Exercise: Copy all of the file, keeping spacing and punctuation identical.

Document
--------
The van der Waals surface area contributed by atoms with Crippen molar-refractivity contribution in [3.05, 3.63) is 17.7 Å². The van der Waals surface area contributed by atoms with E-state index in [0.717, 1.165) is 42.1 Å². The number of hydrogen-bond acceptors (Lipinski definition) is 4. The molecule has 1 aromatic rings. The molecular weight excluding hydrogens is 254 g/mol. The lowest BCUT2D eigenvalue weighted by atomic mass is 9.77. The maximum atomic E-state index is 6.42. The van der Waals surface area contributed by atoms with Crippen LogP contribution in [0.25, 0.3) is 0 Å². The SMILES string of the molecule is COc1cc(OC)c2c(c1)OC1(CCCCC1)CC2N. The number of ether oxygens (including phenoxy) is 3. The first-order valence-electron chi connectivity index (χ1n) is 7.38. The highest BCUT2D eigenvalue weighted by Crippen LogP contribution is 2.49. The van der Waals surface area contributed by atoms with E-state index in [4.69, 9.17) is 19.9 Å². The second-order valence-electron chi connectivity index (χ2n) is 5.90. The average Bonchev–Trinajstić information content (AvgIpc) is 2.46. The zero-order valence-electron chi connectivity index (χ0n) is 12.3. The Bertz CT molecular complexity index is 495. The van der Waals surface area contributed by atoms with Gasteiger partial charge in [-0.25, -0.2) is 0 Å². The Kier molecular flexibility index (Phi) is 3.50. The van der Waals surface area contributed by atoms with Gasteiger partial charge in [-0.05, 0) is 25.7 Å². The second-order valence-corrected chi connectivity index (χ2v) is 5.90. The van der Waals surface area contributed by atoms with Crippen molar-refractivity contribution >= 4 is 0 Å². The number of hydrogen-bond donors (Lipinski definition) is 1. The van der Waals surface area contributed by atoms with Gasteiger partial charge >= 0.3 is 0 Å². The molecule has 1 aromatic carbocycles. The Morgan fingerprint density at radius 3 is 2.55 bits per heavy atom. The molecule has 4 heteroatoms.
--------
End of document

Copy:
The van der Waals surface area contributed by atoms with Crippen molar-refractivity contribution in [3.05, 3.63) is 17.7 Å². The van der Waals surface area contributed by atoms with E-state index in [0.717, 1.165) is 42.1 Å². The number of hydrogen-bond acceptors (Lipinski definition) is 4. The molecule has 1 aromatic rings. The molecular weight excluding hydrogens is 254 g/mol. The lowest BCUT2D eigenvalue weighted by atomic mass is 9.77. The maximum atomic E-state index is 6.42. The van der Waals surface area contributed by atoms with Crippen LogP contribution in [0.25, 0.3) is 0 Å². The SMILES string of the molecule is COc1cc(OC)c2c(c1)OC1(CCCCC1)CC2N. The number of ether oxygens (including phenoxy) is 3. The first-order valence-electron chi connectivity index (χ1n) is 7.38. The highest BCUT2D eigenvalue weighted by Crippen LogP contribution is 2.49. The van der Waals surface area contributed by atoms with E-state index in [4.69, 9.17) is 19.9 Å². The second-order valence-electron chi connectivity index (χ2n) is 5.90. The average Bonchev–Trinajstić information content (AvgIpc) is 2.46. The zero-order valence-electron chi connectivity index (χ0n) is 12.3. The Bertz CT molecular complexity index is 495. The van der Waals surface area contributed by atoms with Gasteiger partial charge in [-0.25, -0.2) is 0 Å². The Kier molecular flexibility index (Phi) is 3.50. The van der Waals surface area contributed by atoms with Gasteiger partial charge in [-0.05, 0) is 25.7 Å². The second-order valence-corrected chi connectivity index (χ2v) is 5.90. The van der Waals surface area contributed by atoms with Crippen molar-refractivity contribution >= 4 is 0 Å². The number of hydrogen-bond donors (Lipinski definition) is 1. The van der Waals surface area contributed by atoms with Gasteiger partial charge >= 0.3 is 0 Å². The molecule has 1 aromatic carbocycles. The Morgan fingerprint density at radius 3 is 2.55 bits per heavy atom. The molecule has 4 heteroatoms.